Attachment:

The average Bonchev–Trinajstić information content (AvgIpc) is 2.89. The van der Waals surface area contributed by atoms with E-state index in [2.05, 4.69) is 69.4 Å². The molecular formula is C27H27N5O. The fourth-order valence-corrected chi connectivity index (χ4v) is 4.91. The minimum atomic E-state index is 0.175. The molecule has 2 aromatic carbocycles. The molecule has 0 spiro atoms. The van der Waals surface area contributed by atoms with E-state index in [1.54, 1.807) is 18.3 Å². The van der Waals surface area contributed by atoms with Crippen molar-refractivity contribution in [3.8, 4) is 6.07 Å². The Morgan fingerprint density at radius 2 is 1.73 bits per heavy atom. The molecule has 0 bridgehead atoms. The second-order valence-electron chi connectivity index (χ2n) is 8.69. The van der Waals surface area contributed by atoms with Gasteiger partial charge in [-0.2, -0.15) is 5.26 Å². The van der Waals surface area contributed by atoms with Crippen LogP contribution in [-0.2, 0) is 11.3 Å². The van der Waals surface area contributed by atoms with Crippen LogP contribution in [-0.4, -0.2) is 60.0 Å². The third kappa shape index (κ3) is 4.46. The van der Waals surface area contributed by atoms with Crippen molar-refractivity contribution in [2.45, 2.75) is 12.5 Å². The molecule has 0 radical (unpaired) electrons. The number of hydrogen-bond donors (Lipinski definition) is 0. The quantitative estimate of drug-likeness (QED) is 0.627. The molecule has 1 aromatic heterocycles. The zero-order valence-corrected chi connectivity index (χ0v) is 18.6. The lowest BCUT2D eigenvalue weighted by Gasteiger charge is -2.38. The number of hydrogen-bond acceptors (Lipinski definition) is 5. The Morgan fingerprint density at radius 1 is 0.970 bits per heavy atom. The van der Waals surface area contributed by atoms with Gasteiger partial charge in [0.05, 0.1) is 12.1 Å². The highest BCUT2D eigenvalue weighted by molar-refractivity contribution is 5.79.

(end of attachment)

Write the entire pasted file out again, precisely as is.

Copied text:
The average Bonchev–Trinajstić information content (AvgIpc) is 2.89. The van der Waals surface area contributed by atoms with E-state index in [2.05, 4.69) is 69.4 Å². The molecular formula is C27H27N5O. The fourth-order valence-corrected chi connectivity index (χ4v) is 4.91. The minimum atomic E-state index is 0.175. The molecule has 2 aromatic carbocycles. The molecule has 0 spiro atoms. The van der Waals surface area contributed by atoms with E-state index in [1.54, 1.807) is 18.3 Å². The van der Waals surface area contributed by atoms with Crippen molar-refractivity contribution in [3.8, 4) is 6.07 Å². The Morgan fingerprint density at radius 2 is 1.73 bits per heavy atom. The molecule has 0 bridgehead atoms. The second-order valence-electron chi connectivity index (χ2n) is 8.69. The van der Waals surface area contributed by atoms with Gasteiger partial charge in [-0.2, -0.15) is 5.26 Å². The van der Waals surface area contributed by atoms with Crippen LogP contribution in [-0.2, 0) is 11.3 Å². The van der Waals surface area contributed by atoms with Crippen LogP contribution in [-0.4, -0.2) is 60.0 Å². The third kappa shape index (κ3) is 4.46. The van der Waals surface area contributed by atoms with Crippen molar-refractivity contribution in [2.45, 2.75) is 12.5 Å². The molecule has 0 radical (unpaired) electrons. The number of hydrogen-bond donors (Lipinski definition) is 0. The quantitative estimate of drug-likeness (QED) is 0.627. The molecule has 1 aromatic heterocycles. The zero-order valence-corrected chi connectivity index (χ0v) is 18.6. The lowest BCUT2D eigenvalue weighted by Gasteiger charge is -2.38. The number of hydrogen-bond acceptors (Lipinski definition) is 5. The Morgan fingerprint density at radius 1 is 0.970 bits per heavy atom. The van der Waals surface area contributed by atoms with Gasteiger partial charge in [0.05, 0.1) is 12.1 Å². The highest BCUT2D eigenvalue weighted by molar-refractivity contribution is 5.79.